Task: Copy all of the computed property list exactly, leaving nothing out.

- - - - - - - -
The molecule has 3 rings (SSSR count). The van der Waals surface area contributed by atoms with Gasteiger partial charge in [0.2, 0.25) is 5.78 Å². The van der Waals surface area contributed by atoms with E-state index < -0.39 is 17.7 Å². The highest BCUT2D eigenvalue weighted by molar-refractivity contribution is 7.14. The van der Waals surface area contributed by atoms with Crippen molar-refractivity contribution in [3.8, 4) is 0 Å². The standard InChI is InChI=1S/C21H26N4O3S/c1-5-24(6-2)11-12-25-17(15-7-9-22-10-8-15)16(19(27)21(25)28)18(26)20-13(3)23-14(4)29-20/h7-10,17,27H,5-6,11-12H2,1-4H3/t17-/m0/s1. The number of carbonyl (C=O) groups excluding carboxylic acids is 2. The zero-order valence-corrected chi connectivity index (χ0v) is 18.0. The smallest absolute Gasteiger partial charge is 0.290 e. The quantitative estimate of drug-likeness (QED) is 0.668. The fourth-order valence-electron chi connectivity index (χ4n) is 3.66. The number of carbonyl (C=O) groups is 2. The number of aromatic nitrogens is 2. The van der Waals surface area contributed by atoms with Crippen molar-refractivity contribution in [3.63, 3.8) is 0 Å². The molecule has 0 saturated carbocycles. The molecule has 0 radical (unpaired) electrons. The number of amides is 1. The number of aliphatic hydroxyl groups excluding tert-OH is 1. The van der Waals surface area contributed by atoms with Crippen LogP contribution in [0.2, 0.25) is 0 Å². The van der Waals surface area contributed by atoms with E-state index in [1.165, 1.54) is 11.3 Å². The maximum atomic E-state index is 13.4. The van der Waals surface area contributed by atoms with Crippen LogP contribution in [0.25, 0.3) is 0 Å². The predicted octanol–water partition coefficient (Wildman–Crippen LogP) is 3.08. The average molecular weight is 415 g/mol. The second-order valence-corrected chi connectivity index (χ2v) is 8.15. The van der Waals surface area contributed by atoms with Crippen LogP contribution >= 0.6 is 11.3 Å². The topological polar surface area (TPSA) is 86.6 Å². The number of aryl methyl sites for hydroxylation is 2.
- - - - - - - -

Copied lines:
The molecule has 3 rings (SSSR count). The van der Waals surface area contributed by atoms with Gasteiger partial charge in [0.2, 0.25) is 5.78 Å². The van der Waals surface area contributed by atoms with E-state index < -0.39 is 17.7 Å². The highest BCUT2D eigenvalue weighted by molar-refractivity contribution is 7.14. The van der Waals surface area contributed by atoms with Crippen molar-refractivity contribution in [3.8, 4) is 0 Å². The standard InChI is InChI=1S/C21H26N4O3S/c1-5-24(6-2)11-12-25-17(15-7-9-22-10-8-15)16(19(27)21(25)28)18(26)20-13(3)23-14(4)29-20/h7-10,17,27H,5-6,11-12H2,1-4H3/t17-/m0/s1. The number of carbonyl (C=O) groups excluding carboxylic acids is 2. The zero-order valence-corrected chi connectivity index (χ0v) is 18.0. The smallest absolute Gasteiger partial charge is 0.290 e. The quantitative estimate of drug-likeness (QED) is 0.668. The fourth-order valence-electron chi connectivity index (χ4n) is 3.66. The number of carbonyl (C=O) groups is 2. The number of aromatic nitrogens is 2. The van der Waals surface area contributed by atoms with Crippen molar-refractivity contribution in [3.63, 3.8) is 0 Å². The molecule has 0 saturated carbocycles. The molecule has 0 radical (unpaired) electrons. The number of amides is 1. The number of aliphatic hydroxyl groups excluding tert-OH is 1. The van der Waals surface area contributed by atoms with Crippen LogP contribution in [0.2, 0.25) is 0 Å². The van der Waals surface area contributed by atoms with E-state index in [1.165, 1.54) is 11.3 Å². The maximum atomic E-state index is 13.4. The van der Waals surface area contributed by atoms with Crippen LogP contribution in [0.25, 0.3) is 0 Å². The predicted octanol–water partition coefficient (Wildman–Crippen LogP) is 3.08. The average molecular weight is 415 g/mol. The second-order valence-corrected chi connectivity index (χ2v) is 8.15. The van der Waals surface area contributed by atoms with Crippen LogP contribution >= 0.6 is 11.3 Å². The topological polar surface area (TPSA) is 86.6 Å². The number of aryl methyl sites for hydroxylation is 2.